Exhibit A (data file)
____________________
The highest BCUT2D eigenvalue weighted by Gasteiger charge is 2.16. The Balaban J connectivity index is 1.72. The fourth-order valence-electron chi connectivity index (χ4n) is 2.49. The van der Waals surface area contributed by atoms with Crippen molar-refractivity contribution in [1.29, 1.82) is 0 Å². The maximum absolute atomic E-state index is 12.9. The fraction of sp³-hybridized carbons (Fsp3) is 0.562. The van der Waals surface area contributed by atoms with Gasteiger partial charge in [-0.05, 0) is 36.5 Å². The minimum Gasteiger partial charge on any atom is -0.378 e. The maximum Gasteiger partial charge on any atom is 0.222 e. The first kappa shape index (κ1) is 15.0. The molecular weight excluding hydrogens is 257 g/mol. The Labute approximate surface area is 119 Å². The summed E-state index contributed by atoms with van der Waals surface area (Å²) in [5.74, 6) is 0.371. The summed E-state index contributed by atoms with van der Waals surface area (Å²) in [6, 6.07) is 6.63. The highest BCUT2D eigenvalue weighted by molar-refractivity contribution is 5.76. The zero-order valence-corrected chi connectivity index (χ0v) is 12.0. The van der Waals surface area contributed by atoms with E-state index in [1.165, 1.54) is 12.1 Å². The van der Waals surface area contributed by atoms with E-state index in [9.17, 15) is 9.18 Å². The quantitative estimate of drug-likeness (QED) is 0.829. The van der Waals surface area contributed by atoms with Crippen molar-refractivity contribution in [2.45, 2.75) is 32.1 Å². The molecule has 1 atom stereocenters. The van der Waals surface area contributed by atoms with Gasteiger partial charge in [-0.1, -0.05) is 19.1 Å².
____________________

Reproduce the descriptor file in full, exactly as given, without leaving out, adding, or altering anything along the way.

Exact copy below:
The highest BCUT2D eigenvalue weighted by Gasteiger charge is 2.16. The Balaban J connectivity index is 1.72. The fourth-order valence-electron chi connectivity index (χ4n) is 2.49. The van der Waals surface area contributed by atoms with Crippen molar-refractivity contribution in [1.29, 1.82) is 0 Å². The maximum absolute atomic E-state index is 12.9. The fraction of sp³-hybridized carbons (Fsp3) is 0.562. The van der Waals surface area contributed by atoms with Gasteiger partial charge in [-0.05, 0) is 36.5 Å². The minimum Gasteiger partial charge on any atom is -0.378 e. The maximum Gasteiger partial charge on any atom is 0.222 e. The first kappa shape index (κ1) is 15.0. The molecular weight excluding hydrogens is 257 g/mol. The Labute approximate surface area is 119 Å². The summed E-state index contributed by atoms with van der Waals surface area (Å²) in [5.74, 6) is 0.371. The summed E-state index contributed by atoms with van der Waals surface area (Å²) in [6, 6.07) is 6.63. The highest BCUT2D eigenvalue weighted by molar-refractivity contribution is 5.76. The zero-order valence-corrected chi connectivity index (χ0v) is 12.0. The van der Waals surface area contributed by atoms with E-state index in [1.165, 1.54) is 12.1 Å². The van der Waals surface area contributed by atoms with E-state index in [9.17, 15) is 9.18 Å². The quantitative estimate of drug-likeness (QED) is 0.829. The van der Waals surface area contributed by atoms with Crippen molar-refractivity contribution in [2.45, 2.75) is 32.1 Å². The molecule has 1 atom stereocenters. The van der Waals surface area contributed by atoms with Gasteiger partial charge in [-0.1, -0.05) is 19.1 Å².